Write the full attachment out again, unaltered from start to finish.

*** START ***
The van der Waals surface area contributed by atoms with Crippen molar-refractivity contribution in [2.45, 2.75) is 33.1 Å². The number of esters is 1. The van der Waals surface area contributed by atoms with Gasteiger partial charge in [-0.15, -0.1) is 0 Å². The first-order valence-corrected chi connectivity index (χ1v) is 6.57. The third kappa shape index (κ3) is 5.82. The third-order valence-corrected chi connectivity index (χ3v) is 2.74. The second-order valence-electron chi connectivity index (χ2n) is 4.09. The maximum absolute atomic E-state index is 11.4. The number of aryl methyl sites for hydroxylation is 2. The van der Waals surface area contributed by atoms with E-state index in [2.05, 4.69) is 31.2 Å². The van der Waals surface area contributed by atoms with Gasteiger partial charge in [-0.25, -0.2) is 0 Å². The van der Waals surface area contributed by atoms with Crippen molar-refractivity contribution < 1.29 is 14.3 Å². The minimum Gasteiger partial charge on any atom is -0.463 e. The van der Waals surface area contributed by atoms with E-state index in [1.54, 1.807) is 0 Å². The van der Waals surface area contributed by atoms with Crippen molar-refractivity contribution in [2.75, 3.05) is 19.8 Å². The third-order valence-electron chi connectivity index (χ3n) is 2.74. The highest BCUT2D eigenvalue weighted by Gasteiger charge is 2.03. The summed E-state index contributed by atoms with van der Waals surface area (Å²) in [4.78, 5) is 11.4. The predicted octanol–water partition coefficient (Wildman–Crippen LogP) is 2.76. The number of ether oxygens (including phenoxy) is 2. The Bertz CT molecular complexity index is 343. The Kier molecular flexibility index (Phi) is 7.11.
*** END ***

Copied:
The van der Waals surface area contributed by atoms with Crippen molar-refractivity contribution in [2.45, 2.75) is 33.1 Å². The number of esters is 1. The van der Waals surface area contributed by atoms with Gasteiger partial charge in [-0.15, -0.1) is 0 Å². The first-order valence-corrected chi connectivity index (χ1v) is 6.57. The third kappa shape index (κ3) is 5.82. The third-order valence-corrected chi connectivity index (χ3v) is 2.74. The second-order valence-electron chi connectivity index (χ2n) is 4.09. The maximum absolute atomic E-state index is 11.4. The number of aryl methyl sites for hydroxylation is 2. The van der Waals surface area contributed by atoms with E-state index in [2.05, 4.69) is 31.2 Å². The van der Waals surface area contributed by atoms with Gasteiger partial charge in [-0.25, -0.2) is 0 Å². The van der Waals surface area contributed by atoms with Crippen molar-refractivity contribution < 1.29 is 14.3 Å². The minimum Gasteiger partial charge on any atom is -0.463 e. The van der Waals surface area contributed by atoms with E-state index in [1.54, 1.807) is 0 Å². The van der Waals surface area contributed by atoms with Crippen molar-refractivity contribution in [2.75, 3.05) is 19.8 Å². The third-order valence-electron chi connectivity index (χ3n) is 2.74. The highest BCUT2D eigenvalue weighted by Gasteiger charge is 2.03. The summed E-state index contributed by atoms with van der Waals surface area (Å²) in [4.78, 5) is 11.4. The predicted octanol–water partition coefficient (Wildman–Crippen LogP) is 2.76. The number of ether oxygens (including phenoxy) is 2. The Bertz CT molecular complexity index is 343. The Kier molecular flexibility index (Phi) is 7.11.